In many cases in Africa today, political conflicts are debated through language of citizenship and language of culture; the former defending equal rights of “settlers” and the latter defending traditions of the “natives”; both contesting access to land, resources, and power. In “Define and Rule,” Mamdani questions the very definition of “native” by exposing the theory of “nativism” as a creation of intellectuals of Empire in crisis. Mamdani argues that “native” as political identity was produced by the theorists of British colonialism who were faced with the crisis of the 1857 uprising in India.
It is generally held that the roots of current political conflicts in Africa are traced back to colonial policies. Nonetheless, these policies are commonly expressed with the phrase “divide and rule” denoting that colonialists created divisions as a strategy to debilitate resistance within their colonies. However, from “Define and Rule” we comprehend that defining subjects first and foremost was in the core of dividing them. Mamdani historicizes the political legacy of colonialism and discusses the historical dynamics that produced indirect rule and, more importantly, the intellectual endeavors that justified it. Indirect rule’s goal was to stabilize colonialism through fragmenting colonial subjects in administrative units. Mamdani maintains that the shift from direct to indirect rule represents a shift from an assimilationist colonial scheme that focused on the elites of the colonized to a project of shaping and managing differences in both society and polity focusing on the conquered masses.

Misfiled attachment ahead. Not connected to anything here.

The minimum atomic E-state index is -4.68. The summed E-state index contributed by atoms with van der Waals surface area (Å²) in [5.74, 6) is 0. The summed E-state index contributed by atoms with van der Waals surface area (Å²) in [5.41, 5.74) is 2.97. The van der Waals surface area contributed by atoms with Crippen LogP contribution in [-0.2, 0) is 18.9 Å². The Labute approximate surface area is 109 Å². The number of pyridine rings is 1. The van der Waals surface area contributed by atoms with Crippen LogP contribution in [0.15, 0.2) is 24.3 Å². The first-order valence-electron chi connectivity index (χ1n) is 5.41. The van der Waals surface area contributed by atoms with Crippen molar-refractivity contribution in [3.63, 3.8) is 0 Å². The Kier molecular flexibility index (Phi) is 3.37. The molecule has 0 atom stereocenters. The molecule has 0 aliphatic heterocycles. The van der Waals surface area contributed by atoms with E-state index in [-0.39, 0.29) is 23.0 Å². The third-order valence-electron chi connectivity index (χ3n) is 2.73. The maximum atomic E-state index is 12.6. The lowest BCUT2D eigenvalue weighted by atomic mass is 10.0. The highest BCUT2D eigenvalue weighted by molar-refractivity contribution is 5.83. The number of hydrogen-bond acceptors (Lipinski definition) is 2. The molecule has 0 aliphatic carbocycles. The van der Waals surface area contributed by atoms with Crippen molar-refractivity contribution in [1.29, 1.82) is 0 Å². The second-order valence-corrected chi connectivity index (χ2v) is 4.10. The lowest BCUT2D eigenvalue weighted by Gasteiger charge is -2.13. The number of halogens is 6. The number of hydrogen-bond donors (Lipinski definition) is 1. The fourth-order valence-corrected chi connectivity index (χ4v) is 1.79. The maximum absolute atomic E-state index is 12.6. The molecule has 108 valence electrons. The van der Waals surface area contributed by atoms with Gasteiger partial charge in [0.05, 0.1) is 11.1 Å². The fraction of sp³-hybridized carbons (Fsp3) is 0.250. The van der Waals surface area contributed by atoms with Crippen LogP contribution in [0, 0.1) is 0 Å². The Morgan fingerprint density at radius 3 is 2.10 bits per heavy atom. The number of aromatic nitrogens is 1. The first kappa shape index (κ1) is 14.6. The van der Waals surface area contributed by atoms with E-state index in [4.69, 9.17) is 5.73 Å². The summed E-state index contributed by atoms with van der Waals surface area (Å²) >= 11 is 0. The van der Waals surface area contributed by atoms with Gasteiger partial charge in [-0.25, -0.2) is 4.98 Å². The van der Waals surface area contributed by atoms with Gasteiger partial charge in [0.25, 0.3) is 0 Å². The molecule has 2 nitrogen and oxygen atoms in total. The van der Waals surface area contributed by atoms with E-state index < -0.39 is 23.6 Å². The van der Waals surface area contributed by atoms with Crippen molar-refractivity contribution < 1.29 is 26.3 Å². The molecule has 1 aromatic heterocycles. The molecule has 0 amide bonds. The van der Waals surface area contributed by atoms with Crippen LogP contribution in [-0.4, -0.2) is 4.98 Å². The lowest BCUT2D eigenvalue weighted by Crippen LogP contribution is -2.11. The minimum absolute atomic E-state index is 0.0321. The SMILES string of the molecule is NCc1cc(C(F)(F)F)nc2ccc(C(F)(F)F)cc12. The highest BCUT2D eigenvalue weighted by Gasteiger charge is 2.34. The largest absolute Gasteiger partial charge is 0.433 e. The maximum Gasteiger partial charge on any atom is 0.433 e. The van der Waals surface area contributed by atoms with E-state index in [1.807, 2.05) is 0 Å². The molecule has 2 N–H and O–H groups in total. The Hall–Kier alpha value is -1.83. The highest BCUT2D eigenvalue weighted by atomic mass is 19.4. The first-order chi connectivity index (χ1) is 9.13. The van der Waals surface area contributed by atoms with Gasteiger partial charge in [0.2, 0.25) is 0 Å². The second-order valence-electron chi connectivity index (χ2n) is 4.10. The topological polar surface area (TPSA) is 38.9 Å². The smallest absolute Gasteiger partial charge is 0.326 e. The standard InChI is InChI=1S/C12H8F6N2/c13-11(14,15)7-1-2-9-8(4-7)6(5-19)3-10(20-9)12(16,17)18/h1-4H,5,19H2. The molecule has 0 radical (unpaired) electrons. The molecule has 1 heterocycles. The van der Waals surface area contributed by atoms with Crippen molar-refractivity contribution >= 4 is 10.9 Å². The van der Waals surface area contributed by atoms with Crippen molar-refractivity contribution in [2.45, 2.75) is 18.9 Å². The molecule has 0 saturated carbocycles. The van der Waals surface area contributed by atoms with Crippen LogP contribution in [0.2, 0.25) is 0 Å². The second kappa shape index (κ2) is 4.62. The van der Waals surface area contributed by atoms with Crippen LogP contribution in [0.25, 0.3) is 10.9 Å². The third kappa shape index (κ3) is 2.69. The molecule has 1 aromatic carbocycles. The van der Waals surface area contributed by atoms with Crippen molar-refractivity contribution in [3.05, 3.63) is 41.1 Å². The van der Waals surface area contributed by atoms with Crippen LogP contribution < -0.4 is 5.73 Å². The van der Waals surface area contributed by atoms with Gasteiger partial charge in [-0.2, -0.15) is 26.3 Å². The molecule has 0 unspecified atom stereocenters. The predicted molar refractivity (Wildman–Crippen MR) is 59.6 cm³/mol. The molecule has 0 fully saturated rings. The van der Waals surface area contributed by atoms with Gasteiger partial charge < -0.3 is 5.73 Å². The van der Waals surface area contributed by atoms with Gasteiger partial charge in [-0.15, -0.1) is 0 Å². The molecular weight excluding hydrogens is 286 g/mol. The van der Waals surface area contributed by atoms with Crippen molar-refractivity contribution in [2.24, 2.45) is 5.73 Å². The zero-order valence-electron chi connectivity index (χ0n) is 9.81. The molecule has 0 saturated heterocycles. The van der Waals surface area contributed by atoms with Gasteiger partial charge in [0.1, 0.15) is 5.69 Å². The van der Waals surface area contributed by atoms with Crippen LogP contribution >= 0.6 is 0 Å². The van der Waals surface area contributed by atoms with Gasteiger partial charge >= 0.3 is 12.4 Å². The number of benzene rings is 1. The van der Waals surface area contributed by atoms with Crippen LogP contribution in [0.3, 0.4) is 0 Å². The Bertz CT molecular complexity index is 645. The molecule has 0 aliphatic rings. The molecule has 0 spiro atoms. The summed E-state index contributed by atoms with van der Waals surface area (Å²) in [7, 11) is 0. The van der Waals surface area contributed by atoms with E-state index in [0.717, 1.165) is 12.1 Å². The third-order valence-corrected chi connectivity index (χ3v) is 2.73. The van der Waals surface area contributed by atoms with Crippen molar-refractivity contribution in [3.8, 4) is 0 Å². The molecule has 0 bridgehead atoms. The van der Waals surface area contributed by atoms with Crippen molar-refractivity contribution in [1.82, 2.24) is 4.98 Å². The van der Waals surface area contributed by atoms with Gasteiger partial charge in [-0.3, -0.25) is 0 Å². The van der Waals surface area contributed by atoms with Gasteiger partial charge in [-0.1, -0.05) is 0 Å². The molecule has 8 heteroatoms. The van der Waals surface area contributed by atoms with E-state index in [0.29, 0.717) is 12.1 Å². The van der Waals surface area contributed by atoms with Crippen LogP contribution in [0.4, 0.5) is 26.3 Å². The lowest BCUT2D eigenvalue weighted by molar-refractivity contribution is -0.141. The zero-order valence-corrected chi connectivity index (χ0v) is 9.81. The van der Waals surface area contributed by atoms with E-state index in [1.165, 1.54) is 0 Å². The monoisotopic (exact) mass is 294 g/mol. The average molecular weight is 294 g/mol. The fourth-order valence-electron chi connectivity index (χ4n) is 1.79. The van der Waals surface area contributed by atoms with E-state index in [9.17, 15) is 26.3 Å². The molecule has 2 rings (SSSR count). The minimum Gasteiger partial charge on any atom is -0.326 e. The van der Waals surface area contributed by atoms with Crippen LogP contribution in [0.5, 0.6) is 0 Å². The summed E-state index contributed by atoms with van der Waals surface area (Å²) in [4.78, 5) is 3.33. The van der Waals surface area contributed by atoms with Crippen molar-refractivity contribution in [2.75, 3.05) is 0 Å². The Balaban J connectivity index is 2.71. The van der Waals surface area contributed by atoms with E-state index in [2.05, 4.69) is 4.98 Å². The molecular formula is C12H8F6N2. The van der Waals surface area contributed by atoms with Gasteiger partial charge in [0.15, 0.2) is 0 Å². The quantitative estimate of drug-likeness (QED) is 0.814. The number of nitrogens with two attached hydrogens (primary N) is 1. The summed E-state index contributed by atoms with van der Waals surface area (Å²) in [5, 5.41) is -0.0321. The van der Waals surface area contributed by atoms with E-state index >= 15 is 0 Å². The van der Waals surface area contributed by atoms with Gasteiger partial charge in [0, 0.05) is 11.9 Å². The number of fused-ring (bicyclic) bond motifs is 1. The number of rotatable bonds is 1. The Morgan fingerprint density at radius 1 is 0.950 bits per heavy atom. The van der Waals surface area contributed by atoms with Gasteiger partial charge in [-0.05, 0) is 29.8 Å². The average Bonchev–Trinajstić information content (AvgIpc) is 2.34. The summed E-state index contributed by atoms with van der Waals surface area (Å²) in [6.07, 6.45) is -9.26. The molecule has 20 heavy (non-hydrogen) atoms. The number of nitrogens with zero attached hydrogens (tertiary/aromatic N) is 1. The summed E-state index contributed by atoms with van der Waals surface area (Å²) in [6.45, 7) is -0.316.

In Covarrubia’s seventeenth century dictionary Tesoro de La Lengua Castellana O Española, moro (from the Latin Maurus) is defined as “one from the province of Mauritania.” The term is meant to be used pejoratively as in the proverb, “A Moro muerto, gran lanzada” (p.1150). The Real Academia Española offers more than eleven definitions, including the natural border of North Africa and Spain; one who professes the religion of Islam; a Muslim who lived in Spain from the eighth to the fifteenth century; a black mare with a star on the forehead and shoes on one or two limbs; Muslims of Mindanoa and Malaysia; etc. In the Oxford English Dictionary, moor is defined as “originally a native or inhabitant of ancient Mauretania” and “later usually a member of a Muslim people of mixed Berber and Arab descent inhabiting north-western Africa (now mainly present-day Mauritania), who in the eighth century conquered Spain.”
In An Early Modern Dialogue with Islam: Antonio de Sosa’s Topography of Algiers (1612), Sosa devotes an entire chapter—“The Inhabitants and Neighbors of Algiers”—to defining the “Moor” as a category of people among other inhabitants in Algiers, including Jews, Turks and Christians. The rest of the text, however, does not always use the term in the same way; rather, its usage reveals and reproduces the conflation of race, ethnicity and religion in the early modern period.
Dr. Livingstone, may not be such the hero we once presumed.
New digital imaging technology and a team of scholars have recovered David Livingstone’s faded journal entries from the period when the colonial era explorer had lost contact with his European benefactors 140 years ago.
While on an expedition to find the source of the Nile River, Livingstone encountered illness and other types of hardships. He had lost contact with his European suppliers and required the benevolence of traders and locals to survive. His experiences would be later immortalized by Henry Morton Stanley’s dispatches to the New York Herald. The journal materials cover his most challenging crisis, the one that helped encourage the Crown’s crackdown on the slave trade in East Africa and thus, cementing Britain’s dominance in the region.